If you wish to participate in a session, please sign up by either sending me an email or commenting to this message below. I will manually update the sign up sheet on this blog post as folks reply. This will serve as the advance sign up sheet. We may have some additional impromptu sessions during the interstitial times if there is interest and time.

Each session can take up to three operators: Conductor, engineer and brakeman. A session will take about 45 -60 minutes including some training on the paperwork, throttle and couplers. The conductor will deal with some authentic paper work from the 1860s. The engineer will operate a radio throttle connnected to a battery powered loco. The brakeman will operate link and pin couplers and scale sized switch stands controlling stub turnouts.

Tuesday  10 AM Conductor  Rob Hinkle     Engineer John Bopp    Brakeman  John Brazaitis

Tuesday 2 PM     Conductor___________   Engineer___________ Brakeman_________

Tuesday 8 PM     Conductor___________   Engineer___________ Brakeman_________

Thursday 10 AM Conductor  S. Neumann   Engineer  Bill Welch      Brakeman_________

Thursday 2 PM    Conductor___________   Engineer Thom Radice  Brakeman_________

Thursday 8 PM    Conductor___________   Engineer___________ Brakeman_________

Friday 10 AM      Conductor___________   Engineer___________ Brakeman_________

July 7, 2013

The Sound of Fury

"I wish Bernie would install that wood pile. This BPS is no fun to sit on."

T minus seven and counting....

The do list is shrinking, though not as fast as I hoped due to the cassette staging and battery-decoder installs taking much longer than expected.

I made a new cassette from half-inch poplar. While the wood looks nicer than the previous cassette, it was a bear to spike into, even considering I was using flex track and track nails.  After building a 4 foot long cassette and testing it a few times, I decided to modify it. As I removed the long and ungainly cassette, I kept having visions of the whole thing dropping from my hands and hitting the floor.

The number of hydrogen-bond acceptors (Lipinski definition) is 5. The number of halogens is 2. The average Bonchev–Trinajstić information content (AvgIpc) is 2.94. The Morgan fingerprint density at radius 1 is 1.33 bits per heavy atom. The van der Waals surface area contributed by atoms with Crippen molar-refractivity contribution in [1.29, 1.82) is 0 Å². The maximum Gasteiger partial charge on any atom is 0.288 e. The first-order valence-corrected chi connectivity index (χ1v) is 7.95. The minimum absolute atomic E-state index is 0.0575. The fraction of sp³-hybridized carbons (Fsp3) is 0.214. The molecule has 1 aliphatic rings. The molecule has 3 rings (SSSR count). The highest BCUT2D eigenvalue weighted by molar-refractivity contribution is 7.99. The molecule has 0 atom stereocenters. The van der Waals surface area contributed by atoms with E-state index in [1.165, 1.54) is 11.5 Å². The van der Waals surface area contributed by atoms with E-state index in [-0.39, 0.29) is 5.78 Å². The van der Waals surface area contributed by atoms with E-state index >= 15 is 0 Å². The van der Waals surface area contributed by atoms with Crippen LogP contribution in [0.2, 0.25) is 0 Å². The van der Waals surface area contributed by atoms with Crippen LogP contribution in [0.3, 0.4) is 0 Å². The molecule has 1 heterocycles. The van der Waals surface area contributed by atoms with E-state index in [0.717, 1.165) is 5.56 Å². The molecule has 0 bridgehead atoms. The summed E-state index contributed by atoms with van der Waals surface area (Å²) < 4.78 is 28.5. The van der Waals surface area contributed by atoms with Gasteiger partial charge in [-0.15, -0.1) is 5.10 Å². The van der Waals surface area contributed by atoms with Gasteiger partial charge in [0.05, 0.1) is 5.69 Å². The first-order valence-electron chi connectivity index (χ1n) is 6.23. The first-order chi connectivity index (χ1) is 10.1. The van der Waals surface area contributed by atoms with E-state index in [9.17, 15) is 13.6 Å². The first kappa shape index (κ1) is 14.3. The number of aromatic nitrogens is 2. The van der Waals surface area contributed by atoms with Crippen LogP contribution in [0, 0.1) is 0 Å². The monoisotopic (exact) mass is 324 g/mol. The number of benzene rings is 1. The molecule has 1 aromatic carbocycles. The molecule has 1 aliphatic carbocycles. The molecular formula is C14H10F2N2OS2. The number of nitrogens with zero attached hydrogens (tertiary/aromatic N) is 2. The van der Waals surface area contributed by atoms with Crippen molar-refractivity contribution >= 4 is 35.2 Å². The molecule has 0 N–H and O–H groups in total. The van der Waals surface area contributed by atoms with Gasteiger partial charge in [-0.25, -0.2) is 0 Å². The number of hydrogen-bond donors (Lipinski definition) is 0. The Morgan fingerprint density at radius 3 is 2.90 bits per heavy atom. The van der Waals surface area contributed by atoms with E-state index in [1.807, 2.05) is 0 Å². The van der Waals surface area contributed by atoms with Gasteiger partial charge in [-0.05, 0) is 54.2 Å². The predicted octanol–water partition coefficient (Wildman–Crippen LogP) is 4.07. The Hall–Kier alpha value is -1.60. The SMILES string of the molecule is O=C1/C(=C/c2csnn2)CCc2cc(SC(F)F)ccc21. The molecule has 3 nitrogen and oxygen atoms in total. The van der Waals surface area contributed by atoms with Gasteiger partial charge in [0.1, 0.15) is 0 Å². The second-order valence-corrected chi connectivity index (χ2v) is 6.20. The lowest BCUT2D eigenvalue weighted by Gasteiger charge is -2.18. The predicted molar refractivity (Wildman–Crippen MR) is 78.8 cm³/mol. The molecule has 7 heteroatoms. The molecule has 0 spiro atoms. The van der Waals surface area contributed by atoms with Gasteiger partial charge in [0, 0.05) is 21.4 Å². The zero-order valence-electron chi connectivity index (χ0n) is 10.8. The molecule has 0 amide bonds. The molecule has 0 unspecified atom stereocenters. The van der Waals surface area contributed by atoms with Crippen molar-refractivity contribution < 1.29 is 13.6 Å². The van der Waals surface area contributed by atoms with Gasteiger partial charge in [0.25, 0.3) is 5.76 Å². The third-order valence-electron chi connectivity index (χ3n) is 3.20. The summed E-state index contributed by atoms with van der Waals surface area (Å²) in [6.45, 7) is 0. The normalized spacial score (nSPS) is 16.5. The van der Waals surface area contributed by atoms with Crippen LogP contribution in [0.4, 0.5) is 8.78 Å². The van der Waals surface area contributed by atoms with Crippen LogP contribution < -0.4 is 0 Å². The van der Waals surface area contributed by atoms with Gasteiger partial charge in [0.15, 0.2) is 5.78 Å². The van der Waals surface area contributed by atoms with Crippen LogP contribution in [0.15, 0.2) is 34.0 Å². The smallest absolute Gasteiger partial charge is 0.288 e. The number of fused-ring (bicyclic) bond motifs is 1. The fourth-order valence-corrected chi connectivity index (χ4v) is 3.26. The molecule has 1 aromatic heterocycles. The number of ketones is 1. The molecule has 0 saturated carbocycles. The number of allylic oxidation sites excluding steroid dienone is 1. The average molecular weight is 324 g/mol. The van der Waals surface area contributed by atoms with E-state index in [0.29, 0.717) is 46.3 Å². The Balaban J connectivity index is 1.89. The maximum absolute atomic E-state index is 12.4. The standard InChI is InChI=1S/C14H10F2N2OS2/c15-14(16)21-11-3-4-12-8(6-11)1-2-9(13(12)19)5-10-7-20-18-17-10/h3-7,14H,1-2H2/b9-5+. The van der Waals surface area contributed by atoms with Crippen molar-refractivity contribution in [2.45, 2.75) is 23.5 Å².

The smaller cassette is for turning the engine.
The long cassette need not turn each run.
Note the thumb screw
for end of cassette security,.
So I put the cassette on my chop saw and cut it in two, but not after I did a test to make sure my chop saw would cut the flex track cleanly. It did cut cleanly and crisply.

Speaking of using big tools, I was also using a 20 ounce hammer and nail set to drive the track nails through the flex track and into pre-drilled holes in the poplar. You  got to love a scale where a 20 ounce hammer and a 12 inch chop saw can be used to lay track.

The new cassette works well - the cassettes can be repositioned without taking them from the staging table. We just need access from the back to work it. In my basement, I removed the front panel and accessed the cassettes from the front.

I added a rider and couplers to Dave Emery's box car. It is ready for service.
I did a bunch of little detailing projects before tackling the battery and decoder install in the next loco. This was the former W&ARR Texas. It is now the USMRR Fury. I originally was going to name it Leach, but after all the trouble I had with the install, Fury seemed like a much more appropriate name.

I believe the problems arose when I created a short circuit in the two track power feeders under the boiler tube. For some crazy reason the builders of these locos change the color code of the wires from the rails between the tender and the engine. I knew this, but I forgot that there was a wiring harness in the engine that feeds the headlight, AND ALSO takes power off one wheel on the pilot truck that has a wiper (presumably to help the loco pick up track power).  Temporarily forgetting the color code swap,  I assumed it all supplied one side of the rail but in truth that harness supplied both.